by Gaussian noise, then how could they ever have seemed                 where the “Weber fraction” k does not vary with I. So
to be aligned? This puzzle prompted Morgan, Chubb, and                  much has been written about Weber’s law (and the “near-
Solomon (2008)1 to speculate that maybe the visual sys-                 misses” thereto) that I feel unable to add anything intel-
tem squelches its own noise. To test this possibility, they             ligent on the topic. Instead, I direct the reader to chapter 1
measured how well observers could discriminate between                  of Laming (1986). His chapter 2 contains an unbeatable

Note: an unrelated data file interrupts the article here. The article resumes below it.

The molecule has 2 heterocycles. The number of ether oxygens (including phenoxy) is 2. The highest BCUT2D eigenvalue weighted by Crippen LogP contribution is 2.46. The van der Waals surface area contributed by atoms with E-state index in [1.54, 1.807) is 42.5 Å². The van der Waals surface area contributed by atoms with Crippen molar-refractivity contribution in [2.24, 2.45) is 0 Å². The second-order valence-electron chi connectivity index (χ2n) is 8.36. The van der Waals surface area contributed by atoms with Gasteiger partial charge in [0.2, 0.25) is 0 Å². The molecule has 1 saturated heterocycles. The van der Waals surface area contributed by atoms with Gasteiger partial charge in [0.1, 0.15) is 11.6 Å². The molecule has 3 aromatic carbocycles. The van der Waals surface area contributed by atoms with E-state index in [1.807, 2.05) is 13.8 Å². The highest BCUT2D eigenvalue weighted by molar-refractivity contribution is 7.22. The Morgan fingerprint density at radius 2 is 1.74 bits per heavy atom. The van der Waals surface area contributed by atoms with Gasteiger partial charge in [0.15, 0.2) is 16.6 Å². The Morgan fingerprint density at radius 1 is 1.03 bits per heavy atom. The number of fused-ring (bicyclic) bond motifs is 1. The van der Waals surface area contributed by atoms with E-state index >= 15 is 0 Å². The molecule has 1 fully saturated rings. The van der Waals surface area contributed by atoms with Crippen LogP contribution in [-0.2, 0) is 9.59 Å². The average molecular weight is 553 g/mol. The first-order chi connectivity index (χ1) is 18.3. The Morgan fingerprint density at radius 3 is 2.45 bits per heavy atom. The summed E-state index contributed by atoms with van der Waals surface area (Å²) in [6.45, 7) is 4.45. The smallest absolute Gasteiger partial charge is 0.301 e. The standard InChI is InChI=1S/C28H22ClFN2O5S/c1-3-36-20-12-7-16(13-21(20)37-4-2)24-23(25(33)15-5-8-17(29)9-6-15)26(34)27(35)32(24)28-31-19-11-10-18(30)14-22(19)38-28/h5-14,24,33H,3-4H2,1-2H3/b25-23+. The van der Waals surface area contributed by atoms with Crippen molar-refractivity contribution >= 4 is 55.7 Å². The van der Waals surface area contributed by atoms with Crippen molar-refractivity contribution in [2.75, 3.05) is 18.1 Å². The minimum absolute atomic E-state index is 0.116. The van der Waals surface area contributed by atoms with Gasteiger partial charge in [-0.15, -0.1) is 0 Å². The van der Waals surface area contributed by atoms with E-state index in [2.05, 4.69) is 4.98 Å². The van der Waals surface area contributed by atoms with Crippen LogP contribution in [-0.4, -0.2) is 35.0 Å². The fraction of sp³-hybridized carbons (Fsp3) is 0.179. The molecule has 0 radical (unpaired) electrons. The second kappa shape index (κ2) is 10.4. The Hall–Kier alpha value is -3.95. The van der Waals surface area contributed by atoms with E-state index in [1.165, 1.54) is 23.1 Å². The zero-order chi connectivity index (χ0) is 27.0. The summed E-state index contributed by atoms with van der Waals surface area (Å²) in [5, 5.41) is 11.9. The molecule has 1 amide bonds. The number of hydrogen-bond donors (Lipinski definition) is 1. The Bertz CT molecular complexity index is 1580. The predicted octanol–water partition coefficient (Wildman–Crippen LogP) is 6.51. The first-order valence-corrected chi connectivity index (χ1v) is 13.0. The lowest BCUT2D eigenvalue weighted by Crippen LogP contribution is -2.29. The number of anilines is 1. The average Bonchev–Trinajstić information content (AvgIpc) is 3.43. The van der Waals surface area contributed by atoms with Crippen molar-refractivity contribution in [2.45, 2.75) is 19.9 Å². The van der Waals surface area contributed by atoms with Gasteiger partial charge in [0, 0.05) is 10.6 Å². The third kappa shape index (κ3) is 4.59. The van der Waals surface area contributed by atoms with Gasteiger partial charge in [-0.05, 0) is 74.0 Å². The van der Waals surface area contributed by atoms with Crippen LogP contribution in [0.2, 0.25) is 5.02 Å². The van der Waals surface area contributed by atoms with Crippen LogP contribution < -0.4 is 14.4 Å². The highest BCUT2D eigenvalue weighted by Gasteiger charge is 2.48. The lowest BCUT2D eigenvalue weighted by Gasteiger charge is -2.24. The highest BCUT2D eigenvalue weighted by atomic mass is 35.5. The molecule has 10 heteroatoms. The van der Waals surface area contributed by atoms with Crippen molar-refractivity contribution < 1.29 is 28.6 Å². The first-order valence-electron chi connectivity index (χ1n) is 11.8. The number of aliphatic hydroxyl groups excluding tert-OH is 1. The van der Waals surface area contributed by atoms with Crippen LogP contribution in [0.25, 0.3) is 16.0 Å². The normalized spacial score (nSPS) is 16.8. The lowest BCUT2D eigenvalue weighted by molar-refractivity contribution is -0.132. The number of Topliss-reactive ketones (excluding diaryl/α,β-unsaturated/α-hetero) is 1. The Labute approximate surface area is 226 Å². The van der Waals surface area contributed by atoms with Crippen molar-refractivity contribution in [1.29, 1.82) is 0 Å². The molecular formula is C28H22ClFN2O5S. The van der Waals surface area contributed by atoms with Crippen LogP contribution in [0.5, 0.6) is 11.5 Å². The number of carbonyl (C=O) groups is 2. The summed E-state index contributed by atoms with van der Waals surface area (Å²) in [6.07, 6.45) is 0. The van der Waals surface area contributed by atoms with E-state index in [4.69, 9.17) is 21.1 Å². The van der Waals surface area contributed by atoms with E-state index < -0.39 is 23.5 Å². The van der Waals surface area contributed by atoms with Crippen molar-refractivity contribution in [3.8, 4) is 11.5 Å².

two textures whose otherwise parallel elements were tilted              review of the psychophysical methods appropriate for ob-
with different amounts of Gaussian noise.                               taining Weber’s law.


				
DOCUMENT INFO
Description: Dipper-shaped curves often accurately depict the relationship between a baseline, or "pedestal," magnitude and a just noticeable difference in it. This tutorial traces the 45-year history of the dipper function in auditory and visual psychophysics, focusing on when they happen and why. Popular theories of both positive and negative masking (i.e., the "handle" and "dip," respectively) are described. Sometimes, but not always, negative masking disappears with an appropriate redescription of stimulus magnitude. [PUBLICATION ABSTRACT]